1In those days a decree went out from Emperor Augustus that all the world should be registered. 2This was the first registration and was taken while Quirinius was governor of Syria. 3All went to their own towns to be registered. 4Joseph also went from the town of Nazareth in Galilee to Judea, to the city of David called Bethlehem, because he was descended from the house and family of David. 5He went to be registered with Mary, to whom he was engaged and who was expecting a child. 6While they were there, the time came for her to deliver her child. 7And she gave birth to her firstborn son and wrapped him in bands of cloth, and laid him in a manger, because there was no place for them in the inn.
The whole world hailed him as Gaius Julius Caesar Augustus. He took his name Caesar, from his great uncle Julius Caesar, and the Roman Senate honored him the title of “Augustus,” or “the one who inspires reverence and adoration.” History remembers him as Caesar Augustus, the first sovereign emperor of the far flung Roman Empire.
His names, “Caesar,” and “Augustus,” were eagerly taken up by every emperor who followed him, and who dreamed of wielding power like him. What had once been the sixth month on the Roman calendar, Sextilis, was even renamed “August” in honor of Caesar Augustus.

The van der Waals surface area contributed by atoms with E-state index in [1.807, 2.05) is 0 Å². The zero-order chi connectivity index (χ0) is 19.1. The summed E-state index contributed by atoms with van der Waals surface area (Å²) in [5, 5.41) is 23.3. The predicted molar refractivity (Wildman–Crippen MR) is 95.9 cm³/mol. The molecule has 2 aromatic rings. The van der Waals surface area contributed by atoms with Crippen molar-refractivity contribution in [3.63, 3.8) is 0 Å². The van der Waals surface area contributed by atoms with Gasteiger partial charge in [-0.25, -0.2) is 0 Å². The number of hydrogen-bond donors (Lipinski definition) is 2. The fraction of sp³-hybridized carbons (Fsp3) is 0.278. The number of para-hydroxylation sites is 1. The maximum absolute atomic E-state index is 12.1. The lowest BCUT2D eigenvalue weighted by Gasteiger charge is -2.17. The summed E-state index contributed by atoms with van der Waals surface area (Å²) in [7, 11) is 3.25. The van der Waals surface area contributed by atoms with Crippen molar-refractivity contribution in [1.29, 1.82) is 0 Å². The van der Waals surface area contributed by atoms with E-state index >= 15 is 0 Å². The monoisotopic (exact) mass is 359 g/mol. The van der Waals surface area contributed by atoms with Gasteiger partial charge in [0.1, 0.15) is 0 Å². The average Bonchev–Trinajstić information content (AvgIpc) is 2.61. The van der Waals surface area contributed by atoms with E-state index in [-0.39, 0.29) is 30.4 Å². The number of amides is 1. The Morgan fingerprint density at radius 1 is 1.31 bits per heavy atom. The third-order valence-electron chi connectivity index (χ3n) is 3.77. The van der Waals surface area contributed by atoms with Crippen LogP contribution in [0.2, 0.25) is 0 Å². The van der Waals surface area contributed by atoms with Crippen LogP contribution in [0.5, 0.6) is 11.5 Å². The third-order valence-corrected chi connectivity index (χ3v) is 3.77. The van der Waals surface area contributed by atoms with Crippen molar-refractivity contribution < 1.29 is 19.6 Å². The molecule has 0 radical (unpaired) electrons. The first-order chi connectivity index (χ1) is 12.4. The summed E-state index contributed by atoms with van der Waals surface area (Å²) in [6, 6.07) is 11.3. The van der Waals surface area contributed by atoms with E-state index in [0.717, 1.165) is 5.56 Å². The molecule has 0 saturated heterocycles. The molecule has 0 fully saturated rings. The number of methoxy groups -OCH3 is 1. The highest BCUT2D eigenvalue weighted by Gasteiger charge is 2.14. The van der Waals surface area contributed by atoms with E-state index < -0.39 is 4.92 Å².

There quickly sprang up around Caesar Augustus a state religion in which he was worshiped as divi filius, the “son of a god,” and adored as soter, ,”savior of the world.” The official, state record of the reign of Caesar Augustus was called, the evangel, or “the good news.” Caesar Augustus was everywhere feared as the “ruler of land and sea,” and ruled from Gibraltar to Jerusalem, from Britain to the Caspian Sea.
Caesar Augustus’ imposed cessation of hostilities was called the Pax Romana, or, the “Roman Peace.” But it was a peace at a price, the price of yet more blood and more money from Rome’s far flung territories. And it was at the decree of Caesar Augustus that a young Jewish couple in a far off province of Galilee were sent on a hard journey to pay up yet more taxes to Rome.
What delight the Gospel writer Luke must have felt as he took titles that had been claimed only for Caesar Augustus and applied them instead to Mary’s little baby. It was this wet, squirming newborn, his umbilical cord just cut, who was the true divi filius, the true “Son of God.” It was this tiny King of Kings, still squinting at the light of the stable, who is the world’s only soter and Savior. It is before this Child that all rulers and lords will one day fall on their faces and render account.
Here is the real evangel for the world, the only true Gospel. Here is Good News of great joy for all people. The Prince of Peace has been born! Let your heart be at peace!
Read, Reflect, Respond, and Rest with today’s scripture text,
Luke 2:1-7, and devotional.
Today’s Moments of Diaphany
- an answer to prayer
- evidence of his love and care
- evidence of his creative power and wisdom
- his help to do his work